No idea. I had no idea. They talked about doing some sort of synth-y kind of style, something ’80s, but I had no idea. When I saw it put together I was kind of in awe.

It definitely has that ’70s and ’80s vibe. 

Yeah we talked about it in wardrobe, picking the clothes and style of hair. You know, it almost doesn’t exist in time. It lacks things we have now, and then there’s things that don’t exist at all, and then there’s the ’70s and ’80s. It was fun to play around with that.

You’ve mentioned that you like “The Shining” and Kubrick, which has that great score. Why do you think filmmakers keep revisiting the same time period for inspiration? Even “The Guest” has that synth score going on.

“The Guest” is very much so like that. The soundtrack has become more and more important to these movies, and the music from that time fits perfectly. [Laughing] Well “The Shining” scares me so much. Movies that scare me?

Did you have a traumatic experience with knives? Like Carrie’s mom?

I’ve never had a traumatic experience with knives. No. Nope. [Shaking head] It’s just something… I’m terrified of them.

While filming “The 5th Wave,” you had an incident with a bus in Macon, Georgia. A bus exploded too much?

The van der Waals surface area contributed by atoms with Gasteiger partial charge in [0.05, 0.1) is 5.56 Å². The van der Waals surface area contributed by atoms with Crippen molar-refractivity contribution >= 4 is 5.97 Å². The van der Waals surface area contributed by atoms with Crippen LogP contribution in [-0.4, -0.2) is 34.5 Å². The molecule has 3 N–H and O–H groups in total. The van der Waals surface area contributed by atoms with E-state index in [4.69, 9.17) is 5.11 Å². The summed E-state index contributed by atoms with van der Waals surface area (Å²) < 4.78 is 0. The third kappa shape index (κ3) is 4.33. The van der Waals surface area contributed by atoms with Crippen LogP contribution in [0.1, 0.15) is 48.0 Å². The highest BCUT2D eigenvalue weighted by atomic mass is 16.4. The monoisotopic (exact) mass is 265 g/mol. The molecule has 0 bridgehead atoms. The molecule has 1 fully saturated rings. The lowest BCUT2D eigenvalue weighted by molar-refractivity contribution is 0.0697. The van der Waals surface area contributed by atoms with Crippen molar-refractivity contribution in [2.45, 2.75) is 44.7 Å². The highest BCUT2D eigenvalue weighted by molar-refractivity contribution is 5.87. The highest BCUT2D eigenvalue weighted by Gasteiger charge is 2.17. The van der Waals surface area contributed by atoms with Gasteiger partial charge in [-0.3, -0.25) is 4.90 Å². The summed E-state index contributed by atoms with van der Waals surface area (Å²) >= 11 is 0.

[Laughing] Oh. My. God. That was hysterical. Well, there’s a point in the movie where I have to throw a grenade into a bus. A very old bus. So they were doing the special effects and we decided to go up on a rooftop to watch it. It was…the biggest KABOOM I’ve ever heard. I mean, just massive. The apartments were all on fire, and I’m like, “Wow, okay, I did that. I like that, yeah!”

So people have heralded you as the new Scream Queen, whatever that even means. How do you feel about that? What’s that title even mean?

Oh gosh, I don’t even know. You know, by chance I did these two genre films back-to-back, both of which did very well, and people are loving it, so they’re like, “Okay, she’s a Scream Queen now.” But I don’t look at myself like that. I’ve done very different projects before this, and after this I’m going in a very different direction. I don’t look at myself as a Scream Queen and I don’t plan on continuing on this genre route. If anything, I want to go very different places. So. I dunno. It’s cool that people love these movies.

“It Follows” takes the deep-rooted horror trope of sex imminently leading to death and makes it literal. But some people have questioned the film’s sexual politics, saying maybe the film inadvertently takes a puritanical approach. What do you think about that?